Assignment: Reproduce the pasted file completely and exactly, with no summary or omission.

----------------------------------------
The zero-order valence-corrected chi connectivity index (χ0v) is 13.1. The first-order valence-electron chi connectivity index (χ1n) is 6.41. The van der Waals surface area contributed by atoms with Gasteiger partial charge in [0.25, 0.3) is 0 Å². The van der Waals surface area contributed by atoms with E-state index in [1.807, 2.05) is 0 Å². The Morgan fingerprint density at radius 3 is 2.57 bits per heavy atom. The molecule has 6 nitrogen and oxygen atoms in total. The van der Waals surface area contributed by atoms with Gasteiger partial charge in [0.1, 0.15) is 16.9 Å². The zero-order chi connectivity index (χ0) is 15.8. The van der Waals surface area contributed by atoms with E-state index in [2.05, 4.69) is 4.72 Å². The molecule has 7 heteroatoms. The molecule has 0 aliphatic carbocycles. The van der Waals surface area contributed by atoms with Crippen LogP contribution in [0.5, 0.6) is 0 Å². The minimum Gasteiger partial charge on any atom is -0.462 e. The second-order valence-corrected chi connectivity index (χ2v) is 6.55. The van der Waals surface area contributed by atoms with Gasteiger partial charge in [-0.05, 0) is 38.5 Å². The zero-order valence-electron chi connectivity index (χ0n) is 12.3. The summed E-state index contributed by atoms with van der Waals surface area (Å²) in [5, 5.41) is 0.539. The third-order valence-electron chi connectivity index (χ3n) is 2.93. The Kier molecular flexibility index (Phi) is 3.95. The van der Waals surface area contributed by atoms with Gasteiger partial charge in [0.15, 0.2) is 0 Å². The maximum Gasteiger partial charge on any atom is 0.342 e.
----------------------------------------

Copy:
The zero-order valence-corrected chi connectivity index (χ0v) is 13.1. The first-order valence-electron chi connectivity index (χ1n) is 6.41. The van der Waals surface area contributed by atoms with Gasteiger partial charge in [0.25, 0.3) is 0 Å². The van der Waals surface area contributed by atoms with E-state index in [1.807, 2.05) is 0 Å². The Morgan fingerprint density at radius 3 is 2.57 bits per heavy atom. The molecule has 6 nitrogen and oxygen atoms in total. The van der Waals surface area contributed by atoms with Gasteiger partial charge in [0.1, 0.15) is 16.9 Å². The zero-order chi connectivity index (χ0) is 15.8. The van der Waals surface area contributed by atoms with E-state index in [2.05, 4.69) is 4.72 Å². The molecule has 7 heteroatoms. The molecule has 0 aliphatic carbocycles. The van der Waals surface area contributed by atoms with Crippen LogP contribution in [0.5, 0.6) is 0 Å². The minimum Gasteiger partial charge on any atom is -0.462 e. The second-order valence-corrected chi connectivity index (χ2v) is 6.55. The van der Waals surface area contributed by atoms with Gasteiger partial charge in [-0.05, 0) is 38.5 Å². The zero-order valence-electron chi connectivity index (χ0n) is 12.3. The summed E-state index contributed by atoms with van der Waals surface area (Å²) in [5, 5.41) is 0.539. The third-order valence-electron chi connectivity index (χ3n) is 2.93. The Kier molecular flexibility index (Phi) is 3.95. The van der Waals surface area contributed by atoms with Gasteiger partial charge in [0.15, 0.2) is 0 Å². The maximum Gasteiger partial charge on any atom is 0.342 e.